Description of the episcopal coat of arms of Archbishop Javier Martínez Fernández

Coat of Arms

An episcopal appointment is linked to the choice of a coat of arms which expresses the aim which drives the episcopal mission, a particular conception of the Church and a viewpoint of mankind.

Frequently, episcopal coats of arms are composed of heraldic symbols which represent personal ideals, family traditions, or references to the name itself or to particular passions. Nevertheless, the coat of arms chosen by Javier Martínez Fernández, more than a heraldic concept or complicated symbolism, presents a very simple and clear image.

The frame is common to the majority of coats of arms, and so it follows the traditional shape of the chalice, evoking the centrality of the Eucharist. It is crowned with the green “capelo” (the ecclesiastical hat known since the 13th century) which has the 20 tassels which show the dignity of the archbishop. Under the hat is the habitual golden episcopal cross of two crosspieces.

The content of the coat of arms follows a personal choice. In the center, an exact reproduction of a victory cross which is supported by an angel in a Coptic tapestry of the 6th - 7th century conserved in the Louvre Museum. This reveals the proximity of the prelate to the Christian Orient.

The cross shows the five sacred wounds which attest to the Resurrection of Christ. It represents the climax of the Incarnation, the expression of the intention of Christ to join man in what is more a strictly human condition: suffering. And above all, an expression of the greatest love.

However, the cross is not alone, and is surrounded by a wreath composed alternately of flowers (a sign of the fertility of Paradise) and laurel leaves (an imperial representation of the victory retaken by the first christians).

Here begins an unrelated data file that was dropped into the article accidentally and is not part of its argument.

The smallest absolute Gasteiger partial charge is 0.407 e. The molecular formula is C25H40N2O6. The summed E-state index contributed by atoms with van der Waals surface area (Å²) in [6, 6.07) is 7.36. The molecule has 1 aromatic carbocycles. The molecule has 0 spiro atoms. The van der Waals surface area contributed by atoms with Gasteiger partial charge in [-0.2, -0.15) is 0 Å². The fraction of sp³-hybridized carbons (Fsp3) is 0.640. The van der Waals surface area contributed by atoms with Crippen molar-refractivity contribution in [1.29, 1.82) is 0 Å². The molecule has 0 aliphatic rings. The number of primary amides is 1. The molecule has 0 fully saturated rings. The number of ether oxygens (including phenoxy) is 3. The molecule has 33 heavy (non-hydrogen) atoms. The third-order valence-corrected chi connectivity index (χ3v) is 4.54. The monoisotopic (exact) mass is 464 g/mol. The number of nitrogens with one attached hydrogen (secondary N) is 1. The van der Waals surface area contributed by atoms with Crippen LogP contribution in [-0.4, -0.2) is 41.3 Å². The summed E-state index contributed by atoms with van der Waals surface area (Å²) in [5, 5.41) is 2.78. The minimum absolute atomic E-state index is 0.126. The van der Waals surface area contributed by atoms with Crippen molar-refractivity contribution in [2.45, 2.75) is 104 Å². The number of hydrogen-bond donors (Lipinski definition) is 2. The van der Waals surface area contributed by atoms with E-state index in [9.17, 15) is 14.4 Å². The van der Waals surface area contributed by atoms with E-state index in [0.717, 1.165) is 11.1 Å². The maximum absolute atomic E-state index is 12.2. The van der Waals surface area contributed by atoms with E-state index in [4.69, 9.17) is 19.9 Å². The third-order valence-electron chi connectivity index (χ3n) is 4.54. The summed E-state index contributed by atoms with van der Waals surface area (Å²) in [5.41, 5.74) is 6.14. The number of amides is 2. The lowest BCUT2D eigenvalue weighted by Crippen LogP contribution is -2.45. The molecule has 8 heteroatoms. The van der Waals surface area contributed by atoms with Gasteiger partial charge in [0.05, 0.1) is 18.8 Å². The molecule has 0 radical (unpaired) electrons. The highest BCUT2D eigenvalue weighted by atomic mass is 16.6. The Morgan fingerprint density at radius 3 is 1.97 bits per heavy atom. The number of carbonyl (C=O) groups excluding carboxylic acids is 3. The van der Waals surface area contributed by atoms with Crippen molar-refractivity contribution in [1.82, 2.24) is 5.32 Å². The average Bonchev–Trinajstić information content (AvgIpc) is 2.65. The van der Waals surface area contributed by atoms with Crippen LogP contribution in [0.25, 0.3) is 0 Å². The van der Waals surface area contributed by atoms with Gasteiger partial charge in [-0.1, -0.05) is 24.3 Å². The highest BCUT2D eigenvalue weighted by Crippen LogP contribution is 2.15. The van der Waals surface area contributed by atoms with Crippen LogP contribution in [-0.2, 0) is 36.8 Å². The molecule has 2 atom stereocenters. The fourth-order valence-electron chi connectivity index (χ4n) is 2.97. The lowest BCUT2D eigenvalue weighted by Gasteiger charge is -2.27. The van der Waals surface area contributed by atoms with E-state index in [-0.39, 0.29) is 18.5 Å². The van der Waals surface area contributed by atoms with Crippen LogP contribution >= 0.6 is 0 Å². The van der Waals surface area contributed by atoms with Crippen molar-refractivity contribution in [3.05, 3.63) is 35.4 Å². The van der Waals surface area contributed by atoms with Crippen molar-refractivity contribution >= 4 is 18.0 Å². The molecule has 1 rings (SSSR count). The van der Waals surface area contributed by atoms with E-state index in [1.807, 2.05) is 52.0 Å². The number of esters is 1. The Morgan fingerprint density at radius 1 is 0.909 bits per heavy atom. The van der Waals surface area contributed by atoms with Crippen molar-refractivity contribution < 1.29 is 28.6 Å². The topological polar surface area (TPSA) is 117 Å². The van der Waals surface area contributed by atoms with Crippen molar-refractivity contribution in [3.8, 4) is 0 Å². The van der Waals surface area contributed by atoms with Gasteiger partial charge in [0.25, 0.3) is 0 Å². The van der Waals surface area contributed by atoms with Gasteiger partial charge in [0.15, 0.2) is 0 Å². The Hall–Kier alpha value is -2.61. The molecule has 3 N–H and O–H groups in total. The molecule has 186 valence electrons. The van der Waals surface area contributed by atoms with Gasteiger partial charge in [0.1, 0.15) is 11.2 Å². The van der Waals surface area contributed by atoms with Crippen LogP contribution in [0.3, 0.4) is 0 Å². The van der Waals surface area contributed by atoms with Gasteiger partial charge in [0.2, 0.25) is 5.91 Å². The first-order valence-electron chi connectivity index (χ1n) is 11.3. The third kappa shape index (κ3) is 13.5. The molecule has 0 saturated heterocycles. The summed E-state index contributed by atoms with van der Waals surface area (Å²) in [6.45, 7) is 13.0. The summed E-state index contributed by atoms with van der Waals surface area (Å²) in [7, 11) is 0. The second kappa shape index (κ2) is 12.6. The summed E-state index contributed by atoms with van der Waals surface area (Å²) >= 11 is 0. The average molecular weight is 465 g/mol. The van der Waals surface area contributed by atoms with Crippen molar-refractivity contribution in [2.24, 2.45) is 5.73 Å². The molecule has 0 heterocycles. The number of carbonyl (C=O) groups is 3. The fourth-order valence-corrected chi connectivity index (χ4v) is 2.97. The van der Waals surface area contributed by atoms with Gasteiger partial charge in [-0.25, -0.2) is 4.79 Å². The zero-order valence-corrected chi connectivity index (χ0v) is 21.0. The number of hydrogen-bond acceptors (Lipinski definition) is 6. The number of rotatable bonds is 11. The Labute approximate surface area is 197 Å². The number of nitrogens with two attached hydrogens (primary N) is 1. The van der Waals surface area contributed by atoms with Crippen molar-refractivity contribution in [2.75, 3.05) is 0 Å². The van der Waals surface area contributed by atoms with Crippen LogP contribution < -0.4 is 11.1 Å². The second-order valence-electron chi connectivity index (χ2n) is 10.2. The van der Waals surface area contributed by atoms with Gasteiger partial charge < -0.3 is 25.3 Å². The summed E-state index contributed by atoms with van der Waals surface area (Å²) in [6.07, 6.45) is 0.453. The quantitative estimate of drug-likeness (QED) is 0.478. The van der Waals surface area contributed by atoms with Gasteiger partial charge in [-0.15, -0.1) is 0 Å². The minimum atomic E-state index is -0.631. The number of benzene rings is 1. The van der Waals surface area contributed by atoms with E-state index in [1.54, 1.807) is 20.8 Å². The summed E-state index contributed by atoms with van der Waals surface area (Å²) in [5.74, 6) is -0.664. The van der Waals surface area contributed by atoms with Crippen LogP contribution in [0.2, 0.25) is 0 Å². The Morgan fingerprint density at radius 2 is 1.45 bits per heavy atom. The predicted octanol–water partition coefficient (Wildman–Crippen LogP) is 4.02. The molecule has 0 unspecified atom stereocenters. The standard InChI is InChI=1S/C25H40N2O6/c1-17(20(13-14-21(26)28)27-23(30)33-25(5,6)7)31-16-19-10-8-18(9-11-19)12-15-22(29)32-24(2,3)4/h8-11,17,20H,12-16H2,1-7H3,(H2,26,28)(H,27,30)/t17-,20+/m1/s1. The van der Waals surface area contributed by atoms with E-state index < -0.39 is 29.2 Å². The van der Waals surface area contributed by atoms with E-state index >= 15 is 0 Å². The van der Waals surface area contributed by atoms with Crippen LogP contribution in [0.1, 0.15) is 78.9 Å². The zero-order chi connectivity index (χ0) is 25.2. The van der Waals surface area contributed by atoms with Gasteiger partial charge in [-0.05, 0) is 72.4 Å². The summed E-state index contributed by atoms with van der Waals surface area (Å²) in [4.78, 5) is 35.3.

The presence of the cross is imposing. Nevertheless, it does not constitute the first nor the last word of the christian experience. The first word is Beauty, because where it exists there arises a Mystery which is greater than both pain and death. From this emanates a Light capable of supporting man, although he may be surrounded by darkness. That Beauty constitutes the Glory (the first word that appears in the Gospel when Christ is born), which signifies the resplendence of the Beauty of God. To show that Beauty is the main work of the Church.

However, the cross is not the last word either, but the morning of Easter, in which the love of God defeats death and rescues us from our miseries. That certainty is what the first christians expressed with flowers and laurel.

Over the cross in the centre of the coat of arms rest two opposing doves. This motif shows the classical legacy of Roman art, which will remain in Chrisian iconography as a symbol of peace, innocence and happiness. Accompanying them are “alpha and omega”, the first and last letters of the Greek alphabet which the Apocalypse stresses in three different verses (Ap 1,8; 21,6 y 22,13) as an expression of the Lord, the beginning and the end of creation. It refers to a much repeated symbol during the first centuries of christian life.

Curiously, the word “emet”, which in hebrew means “truth” is formed by three letters: the first, the middle and last letters of the Hebrew alphabet. In this way it connects to the subject chosen for the coat of arms. The motto, which significantly is written in Latin, is framed by a phylactery and quotes the verse from the gospel John 8, 32: “The truth will make you free”.

As opposed to relativism, the truth always appears as an essential matter of faith. However, the specific context of the gospel from which this quote is taken goes much further: it reveals that Truth is Christ, the only possibility that man be truly free. It is not merely a moral truth, but personal, and for this reason the key lies not in adhering to it, but in allowing oneself to be embraced by it, by Christ himself.

This is the plan foreseen by God to make us happy, to give us freedom. A freedom which consists in the capacity to recognise the fundamental essence of human life and strengthen it. Only from this truth and freedom are possible the “parresia”, “freedom of speech” (the intrepid frankness of faith), the gift of oneself, and the gratefulness and the pleasure for life which characterise the christian experience.

Truth and liberty entwined rule the coat of arms, under the light of the victory cross marking a path and a destination. The cross, the “alpha and omega” and the motto represent a three-way affirmation which constantly refers to Christ, the only protagonist of this episcopal coat of arms.

María José Muñoz,
Director of the Diocesan Museum of Córdoba